After a number of revolutions around the sun, most of the dust-sized particles become dispersed so only the larger pieces remain. Time is of no human consequence to these meteors. In the case of the clump of particles shed by Tempel-Tuttle in 1400, it has circled the sun 18 times. So if there’s anything left out there in space, there might at least be some of those larger pebble-sized pieces.

If so, then during that 2 1/2 hour interval beginning around 12:30 a.m. EST on Tuesday morning, there's a chance that stargazers may be treated to a few exceptionally bright meteors. [Surprise Fireball Lights Up U.K. Sky (Video)]

The dazzling Leonid meteors are well-known for leaving particularly long-enduring incandescent sky trails, sometimes lingering for many seconds or even minutes. With binoculars you can see these trains drifting against the backdrop of stars, indicative of swift winds in the very high atmosphere. 

Over the central and western United States and Canada, the Leonids peak will occur due earlier in the night (on Monday evening), but viewing circumstances are less favorable.

Along the West Coast for instance, the peak comes from 9:30 p.m. to midnight PST late Monday night.  At best, perhaps a bright Earth-grazing meteor or two might be glimpsed. Earth-grazing meteors are space rocks that enter the Earth's atmosphere at a low angle, from the point of view of a given stargazer, and appear to scoot slowly and dramatically along the horizon.

Astrophotographer Jason Hullinger took some photos of the Leonid meteor shower on November 17, 2012 in Joshua Tree National Park, CA. (Image credit: Jason Hullinger)

Or will Leonids Part 2 fizzle?

On the other hand, Maslov thinks that the meteor brightness will be “somewhat lower than average.” Robert Lunsford of the American Meteor Society says:  “It does not sound like anything exciting and that is why I did not mention it in my weekly outlook. But I hope … that the meteors may be bright … time will tell.”

 Bill Cooke of NASA’s Meteoroid Environmental Office at the Marshall Space Flight Center in Alabama is also somewhat cautious.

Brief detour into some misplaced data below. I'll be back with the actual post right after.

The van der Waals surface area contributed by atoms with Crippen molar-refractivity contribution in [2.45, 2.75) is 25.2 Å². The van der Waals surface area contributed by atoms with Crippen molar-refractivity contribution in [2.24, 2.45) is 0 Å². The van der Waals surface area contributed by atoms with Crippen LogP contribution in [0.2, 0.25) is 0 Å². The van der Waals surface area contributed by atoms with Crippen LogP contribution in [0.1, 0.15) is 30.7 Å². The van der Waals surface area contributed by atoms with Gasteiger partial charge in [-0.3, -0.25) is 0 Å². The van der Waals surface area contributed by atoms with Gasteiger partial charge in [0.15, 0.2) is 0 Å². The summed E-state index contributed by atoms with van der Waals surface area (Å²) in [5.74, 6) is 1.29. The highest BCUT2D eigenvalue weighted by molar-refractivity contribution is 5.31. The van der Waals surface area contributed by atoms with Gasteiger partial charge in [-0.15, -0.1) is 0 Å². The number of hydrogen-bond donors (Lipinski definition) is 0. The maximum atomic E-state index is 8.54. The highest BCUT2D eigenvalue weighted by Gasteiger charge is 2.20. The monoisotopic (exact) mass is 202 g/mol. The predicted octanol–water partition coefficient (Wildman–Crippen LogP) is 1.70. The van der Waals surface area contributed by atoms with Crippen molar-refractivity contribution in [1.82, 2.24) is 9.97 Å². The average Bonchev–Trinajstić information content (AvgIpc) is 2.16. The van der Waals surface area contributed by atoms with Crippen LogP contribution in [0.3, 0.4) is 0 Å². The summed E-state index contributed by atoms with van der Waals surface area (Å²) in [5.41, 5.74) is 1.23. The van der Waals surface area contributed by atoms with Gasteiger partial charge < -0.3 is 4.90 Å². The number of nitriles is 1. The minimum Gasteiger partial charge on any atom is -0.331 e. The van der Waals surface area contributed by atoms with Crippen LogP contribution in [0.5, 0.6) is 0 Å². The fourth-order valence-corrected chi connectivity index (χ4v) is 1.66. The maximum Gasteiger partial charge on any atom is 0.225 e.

"In this case it is probably more where or when the particles were ejected than how fast. The small stuff from 1400 may be perturbed just right to intersect the Earth, though in past showers older Leonid trails have tended to have larger particles, such as in 1998," Cooke said. "My advice would be to look Tuesday morning — I will be."

Second chance Leonids: How to watch

If you plan to follow Cooke’s advice, here are a couple of tips: Make sure to stay warm and get comfortable.  Should you have a lawn chair that reclines, use it during your search for Leonid meteors since it will help keep your neck from getting stiff as well as make it easier to look at the night sky. Leonids will be streaking out of the northeast, but don’t stare at any one part of the sky; scan different areas – just keep looking all over.

The Marshall Center is offering a live Ustream telescope view of the Leonids over Huntsville, Ala., from Nov. 16-20. So you can watch for Leonids on your computer screen if your local weather doesn't cooperate.

Final Leonid thoughts

Put simply, Leonids sightings may very well be very few and far between on Tuesday morning and perhaps they might not even show up at all.  But even the small possibility of sighting a Leonid fireball is indeed tempting.

Having witnessed a number of these over the years, I can assure you that seeing just one of those dazzlers will make your whole night. Hopefully, nature will be in a show-off mood in the predawn hours of Tuesday.

Joe Rao serves as an instructor and guest lecturer at New York's Hayden Planetarium. He writes about astronomy for The New York Times and other publications, and he is also an on-camera meteorologist for News 12 Westchester, New York. Follow SPACE.com on Twitter @Spacedotcom. We're also on Facebook & Google+.

Joe Rao is a television meteorologist in the Hudson Valley, appearing weeknights on News 12 Westchester. He has also been an assiduous amateur astronomer for over 45 years, with a particular interest in comets, meteor showers and eclipses. He has co-led two eclipse expeditions and has served as on-board meteorologist for three eclipse cruises. He is also a contributing editor for Sky & Telescope and writes a monthly astronomy column for Natural History magazine as well as supplying astronomical data to the Farmers' Almanac. Since 1986 he has served as an Associate and Guest Lecturer at New York's Hayden Planetarium. In 2009, the Northeast Region of the Astronomical League bestowed upon him the prestigious Walter Scott Houston Award for more than four decades of promoting astronomy to the general public.